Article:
I am not having a go at anyone, really, I am just making you aware that there could be more than meets the eye when a doctor tells you your results are back and there is bad news. You sit there with your jaws wide open, in shock with thousands of images and words running through your head, images of your family and friends your life from birth. “What bad news?” You ask.
The doctor looks at you, takes off his thin rimmed glasses, places them on his desk and looks at you with his professional sad face, “Mr Newman, I am sorry to say it is terminal”.
Now you may think that Mr Newman would accept it walk out the door and tell his family the bad news, and yes 99.9% of you would. But not Mr Newman, no, he was curious, overly curious and in doing so realised that the doctor made a major mistake.
What Mr Newman did was something you and I would not have done and from now on if I ever get a contradictory result I will be doing exactly what he did, and that was to look closely at what the doctor was reading; the report.
But it wasn’t the results that caught Mr Newman’s attention, no, it was the name on the report, which even though the folder the report was in was his, the report wasn’t. He quickly made it clear to the doctor that the report he just verbalised was for another Mr Newman with a different first name.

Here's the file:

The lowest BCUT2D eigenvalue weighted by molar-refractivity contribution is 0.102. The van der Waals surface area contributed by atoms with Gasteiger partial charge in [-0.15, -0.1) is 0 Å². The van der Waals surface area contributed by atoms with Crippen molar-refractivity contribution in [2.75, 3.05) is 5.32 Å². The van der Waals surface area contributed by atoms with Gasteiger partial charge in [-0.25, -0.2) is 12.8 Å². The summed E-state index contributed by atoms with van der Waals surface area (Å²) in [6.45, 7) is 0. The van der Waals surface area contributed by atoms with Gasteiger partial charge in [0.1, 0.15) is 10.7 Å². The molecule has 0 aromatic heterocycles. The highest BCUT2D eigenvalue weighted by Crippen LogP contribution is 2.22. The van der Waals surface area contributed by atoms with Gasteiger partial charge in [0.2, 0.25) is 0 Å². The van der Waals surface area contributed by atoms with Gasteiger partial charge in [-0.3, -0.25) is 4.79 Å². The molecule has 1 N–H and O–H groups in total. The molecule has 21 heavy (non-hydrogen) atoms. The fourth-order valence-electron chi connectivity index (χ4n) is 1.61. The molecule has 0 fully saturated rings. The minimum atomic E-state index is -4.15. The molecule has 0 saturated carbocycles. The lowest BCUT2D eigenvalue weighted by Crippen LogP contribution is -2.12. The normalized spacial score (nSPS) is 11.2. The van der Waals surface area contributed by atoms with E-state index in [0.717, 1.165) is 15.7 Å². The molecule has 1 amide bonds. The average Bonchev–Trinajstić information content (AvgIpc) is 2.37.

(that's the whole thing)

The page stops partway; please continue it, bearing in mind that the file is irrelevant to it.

So, what happened? How can someone within our very modern medically advanced hospitals get it so wrong? Well same could be said about the current crises at Northam Hospital or at Peel Hospital, or even Royal Perth Hospital. Now, some of these issues are due to administration and some due to serious and life threatening under budgeting by a poltically motivated state government, (surplus is a vote winner) but I question the doctor’s inability to add the extra spot check to ensure he has the right report or for that matter the right patient.
You may think that this story is not real or exaggerated, well the fact of the matter is, Mr Newman does exist, both do and both have potentially life threatening cancer, with one having gone through Kemo and drugs. The report was not bad in fact it was a thumbs up for Mr Newman, for either Mr Newmans, however, imagine the devastation felt by the healthy patient if he was told he was terminally ill? Or if the actual terminally ill patient was told he was fine but in fact was going to die.
Human error happens in hospitals, we all know that, that’s why there is tax payer’s paid insurance to protect hospitals from going bust from negligence. But what we don’t happen to do is question what we are told and Mr Newman has made it clear to me; don’t presume the doctor is always right and read the report yourself and look at the name attached to that report, it may avoid the difficulties such a scenario may bring to you.